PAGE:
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Give Women 21st Century Rights

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When I started my novel, One Woman's Vengeance, it was to be a revenge novel with a strong female protagonist in the post-Civil War west, a time and a place where women were not even second-class citizens. They weren't citizens at all.

During the seven years of developing the novel, I realized with dismay that in some major areas not that much has changed for women.

Nora Hawks watches her husband's cold-blooded murder by a gang of hired thieves. She is brutally gang raped and left for dead. She survives, secretly returns and hires a retired bounty hunter to teach her how to track and kill. She is intent on getting rid of each member on her own terms.

During the course of the story, Nora enlists the help of a Hispanic madam of a whorehouse. During the writing and research, I realized that when a woman lost her husband back then she had three alternatives: searching for another man, menial labor, or selling her body.

Recent conversations and proposals made me realize with some horror that little has changed. Rush Limbaugh's attack on Sandra Fluke underscored the apparently widespread male feeling that if a woman has sex for any other purpose than procreation, she's a slut. He strengthened his assault later by suggesting that if "we" pay for affordable birth control for women, then women should videotape their sexual activities so he can watch and get something for his money.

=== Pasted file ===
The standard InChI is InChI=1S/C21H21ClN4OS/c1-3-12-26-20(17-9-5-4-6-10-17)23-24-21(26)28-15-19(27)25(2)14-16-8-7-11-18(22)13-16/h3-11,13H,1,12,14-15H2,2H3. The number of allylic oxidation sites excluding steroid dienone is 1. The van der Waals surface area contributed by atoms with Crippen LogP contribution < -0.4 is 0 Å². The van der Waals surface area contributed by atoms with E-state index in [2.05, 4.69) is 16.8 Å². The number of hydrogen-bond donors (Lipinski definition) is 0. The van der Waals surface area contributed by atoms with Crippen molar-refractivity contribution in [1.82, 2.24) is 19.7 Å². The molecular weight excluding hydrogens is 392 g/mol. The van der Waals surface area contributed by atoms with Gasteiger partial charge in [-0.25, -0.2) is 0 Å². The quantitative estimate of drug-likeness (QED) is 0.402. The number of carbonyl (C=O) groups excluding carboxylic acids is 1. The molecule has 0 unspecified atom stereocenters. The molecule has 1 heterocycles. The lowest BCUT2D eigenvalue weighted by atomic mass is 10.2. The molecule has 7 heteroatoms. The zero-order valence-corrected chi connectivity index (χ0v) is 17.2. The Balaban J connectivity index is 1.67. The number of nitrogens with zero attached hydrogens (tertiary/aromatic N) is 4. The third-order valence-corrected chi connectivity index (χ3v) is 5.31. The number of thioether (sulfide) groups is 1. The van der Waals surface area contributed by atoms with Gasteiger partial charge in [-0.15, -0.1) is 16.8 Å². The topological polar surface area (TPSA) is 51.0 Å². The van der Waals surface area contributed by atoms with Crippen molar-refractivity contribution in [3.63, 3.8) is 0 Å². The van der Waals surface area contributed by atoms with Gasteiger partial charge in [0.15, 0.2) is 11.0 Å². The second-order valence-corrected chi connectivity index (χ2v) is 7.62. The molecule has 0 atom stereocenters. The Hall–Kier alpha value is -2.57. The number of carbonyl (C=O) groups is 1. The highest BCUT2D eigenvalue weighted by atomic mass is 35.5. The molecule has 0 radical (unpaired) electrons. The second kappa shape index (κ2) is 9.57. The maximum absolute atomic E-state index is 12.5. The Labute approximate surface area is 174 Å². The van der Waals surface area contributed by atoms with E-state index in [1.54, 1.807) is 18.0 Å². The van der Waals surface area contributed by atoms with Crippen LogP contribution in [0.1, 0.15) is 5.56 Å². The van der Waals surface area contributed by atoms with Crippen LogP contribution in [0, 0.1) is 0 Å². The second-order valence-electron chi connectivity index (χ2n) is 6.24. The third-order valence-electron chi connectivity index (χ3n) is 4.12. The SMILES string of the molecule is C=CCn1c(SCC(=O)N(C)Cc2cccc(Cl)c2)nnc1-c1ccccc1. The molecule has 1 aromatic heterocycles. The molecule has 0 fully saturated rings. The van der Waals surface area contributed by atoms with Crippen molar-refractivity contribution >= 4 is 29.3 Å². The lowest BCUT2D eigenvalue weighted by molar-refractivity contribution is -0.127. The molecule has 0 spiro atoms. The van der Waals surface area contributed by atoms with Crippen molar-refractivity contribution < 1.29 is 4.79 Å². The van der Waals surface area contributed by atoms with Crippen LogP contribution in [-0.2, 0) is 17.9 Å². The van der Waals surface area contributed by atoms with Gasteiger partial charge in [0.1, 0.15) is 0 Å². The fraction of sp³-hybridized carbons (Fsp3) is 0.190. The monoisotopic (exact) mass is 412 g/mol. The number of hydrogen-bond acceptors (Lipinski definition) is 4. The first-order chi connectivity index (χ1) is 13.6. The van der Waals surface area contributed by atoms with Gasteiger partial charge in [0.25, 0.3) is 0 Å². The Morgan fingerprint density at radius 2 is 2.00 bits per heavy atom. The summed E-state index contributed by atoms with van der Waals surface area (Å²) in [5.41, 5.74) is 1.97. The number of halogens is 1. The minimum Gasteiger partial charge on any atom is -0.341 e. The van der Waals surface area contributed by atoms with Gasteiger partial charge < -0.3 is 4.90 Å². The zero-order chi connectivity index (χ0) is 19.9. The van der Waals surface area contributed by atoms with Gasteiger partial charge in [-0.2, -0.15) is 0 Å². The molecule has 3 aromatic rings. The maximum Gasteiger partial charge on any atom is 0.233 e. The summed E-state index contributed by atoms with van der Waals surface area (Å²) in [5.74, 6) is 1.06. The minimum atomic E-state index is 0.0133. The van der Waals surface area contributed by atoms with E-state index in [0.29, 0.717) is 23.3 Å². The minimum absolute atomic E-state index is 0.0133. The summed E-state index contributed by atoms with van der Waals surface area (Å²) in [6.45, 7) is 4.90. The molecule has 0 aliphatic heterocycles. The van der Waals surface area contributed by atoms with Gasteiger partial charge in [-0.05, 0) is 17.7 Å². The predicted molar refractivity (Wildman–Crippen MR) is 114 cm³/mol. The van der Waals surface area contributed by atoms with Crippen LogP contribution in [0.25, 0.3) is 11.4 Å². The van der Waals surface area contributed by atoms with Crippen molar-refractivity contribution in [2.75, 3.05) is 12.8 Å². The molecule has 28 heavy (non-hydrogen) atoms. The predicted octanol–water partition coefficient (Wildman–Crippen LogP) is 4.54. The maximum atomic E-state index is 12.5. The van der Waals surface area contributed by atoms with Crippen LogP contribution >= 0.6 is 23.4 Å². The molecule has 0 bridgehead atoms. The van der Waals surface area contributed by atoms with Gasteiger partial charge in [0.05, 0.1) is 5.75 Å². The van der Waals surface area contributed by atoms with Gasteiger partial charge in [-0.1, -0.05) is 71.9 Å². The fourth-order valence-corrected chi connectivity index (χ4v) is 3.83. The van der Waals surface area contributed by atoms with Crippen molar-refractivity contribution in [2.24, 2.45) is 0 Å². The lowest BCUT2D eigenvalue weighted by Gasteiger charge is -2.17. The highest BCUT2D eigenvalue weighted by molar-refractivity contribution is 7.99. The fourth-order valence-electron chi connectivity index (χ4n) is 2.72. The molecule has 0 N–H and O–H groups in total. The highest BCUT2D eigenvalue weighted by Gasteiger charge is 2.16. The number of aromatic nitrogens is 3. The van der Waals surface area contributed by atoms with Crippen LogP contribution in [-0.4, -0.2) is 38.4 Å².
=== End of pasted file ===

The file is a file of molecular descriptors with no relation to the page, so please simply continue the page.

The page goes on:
He said the last statement was meant to be humor. No, it was not meant to be funny. It was meant to strip a woman of all dignity and humanity by creating a mental image of a naked woman having sex as men watch. Men earned the right to watch, according to Rush, because they helped pay for birth control. His proposal is not only devoid of humor, it's sick and twisted.

Meanwhile the Georgia State Legislature debated a bill making some women carry stillborn or dying fetuses until they "naturally" go into labor just like cows and pigs do, according to Representative Terry England. In Virginia and Pennsylvania, politicians pushed to require women to have ultrasound exams before proceeding with an abortion. These procedures are an invasion of privacy designed to humiliate and dehumanize.

Early in my novel, Peter, the retired bounty hunter who doesn't yet understand Nora's rage, asks "What's so hard about being a woman?" Her answer: "Men."

During the novel's climax, Nora Hawks faces villain Butch Wheeler one-on-one. A few minutes later the wounded manyells for help from the onlookers. "F--ing woman shootin' a man! She can't do this! A woman ain't got no rights! Kill her!"

That "rights" feeling is still around us by men who shape opinion and men who make laws. This way of seeing needs to change quickly.

Violence is never the answer. But what women have gained since the 19th Century are access to education and the right to vote. I really wish they -- and men -- would use these and elect leaders who would not only change laws but change consciousness.

One Woman's Vengeance is fiction. "Every Woman's Rights" is a dream. We need to make it a reality. Be outraged. Fight with votes and social media to bring the media and elected officials from the 19th century into the 21st.

Dennis Miller, of Horseheads, NY, is the author of the novel One Woman's Vengeance. All proceeds from his book will go to benefit scholarships for the English department at Mansfield University in Mansfield, PA.